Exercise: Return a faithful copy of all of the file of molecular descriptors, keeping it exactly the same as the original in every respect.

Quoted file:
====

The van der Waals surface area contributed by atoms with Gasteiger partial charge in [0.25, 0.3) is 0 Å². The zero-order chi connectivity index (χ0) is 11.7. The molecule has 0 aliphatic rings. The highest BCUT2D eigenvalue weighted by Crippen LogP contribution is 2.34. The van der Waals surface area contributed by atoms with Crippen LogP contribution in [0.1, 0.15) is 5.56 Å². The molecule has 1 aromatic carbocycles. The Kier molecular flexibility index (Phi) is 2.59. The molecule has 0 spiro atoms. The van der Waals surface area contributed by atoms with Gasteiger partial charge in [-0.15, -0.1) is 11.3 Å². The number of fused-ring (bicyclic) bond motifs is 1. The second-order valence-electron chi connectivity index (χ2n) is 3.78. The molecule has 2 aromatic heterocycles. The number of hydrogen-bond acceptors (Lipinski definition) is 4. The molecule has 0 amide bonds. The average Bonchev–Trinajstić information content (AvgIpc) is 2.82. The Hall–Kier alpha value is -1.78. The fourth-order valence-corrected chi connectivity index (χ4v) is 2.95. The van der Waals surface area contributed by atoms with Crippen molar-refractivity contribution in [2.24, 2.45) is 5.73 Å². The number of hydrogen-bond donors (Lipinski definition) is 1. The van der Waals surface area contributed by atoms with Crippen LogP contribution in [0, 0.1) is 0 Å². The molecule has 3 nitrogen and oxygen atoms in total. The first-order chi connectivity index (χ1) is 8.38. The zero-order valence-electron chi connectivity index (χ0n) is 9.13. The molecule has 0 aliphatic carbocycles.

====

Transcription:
The van der Waals surface area contributed by atoms with Gasteiger partial charge in [0.25, 0.3) is 0 Å². The zero-order chi connectivity index (χ0) is 11.7. The molecule has 0 aliphatic rings. The highest BCUT2D eigenvalue weighted by Crippen LogP contribution is 2.34. The van der Waals surface area contributed by atoms with Crippen LogP contribution in [0.1, 0.15) is 5.56 Å². The molecule has 1 aromatic carbocycles. The Kier molecular flexibility index (Phi) is 2.59. The molecule has 0 spiro atoms. The van der Waals surface area contributed by atoms with Gasteiger partial charge in [-0.15, -0.1) is 11.3 Å². The number of fused-ring (bicyclic) bond motifs is 1. The second-order valence-electron chi connectivity index (χ2n) is 3.78. The molecule has 2 aromatic heterocycles. The number of hydrogen-bond acceptors (Lipinski definition) is 4. The molecule has 0 amide bonds. The average Bonchev–Trinajstić information content (AvgIpc) is 2.82. The Hall–Kier alpha value is -1.78. The fourth-order valence-corrected chi connectivity index (χ4v) is 2.95. The van der Waals surface area contributed by atoms with Crippen molar-refractivity contribution in [2.24, 2.45) is 5.73 Å². The number of hydrogen-bond donors (Lipinski definition) is 1. The van der Waals surface area contributed by atoms with Crippen LogP contribution in [0, 0.1) is 0 Å². The molecule has 3 nitrogen and oxygen atoms in total. The first-order chi connectivity index (χ1) is 8.38. The zero-order valence-electron chi connectivity index (χ0n) is 9.13. The molecule has 0 aliphatic carbocycles.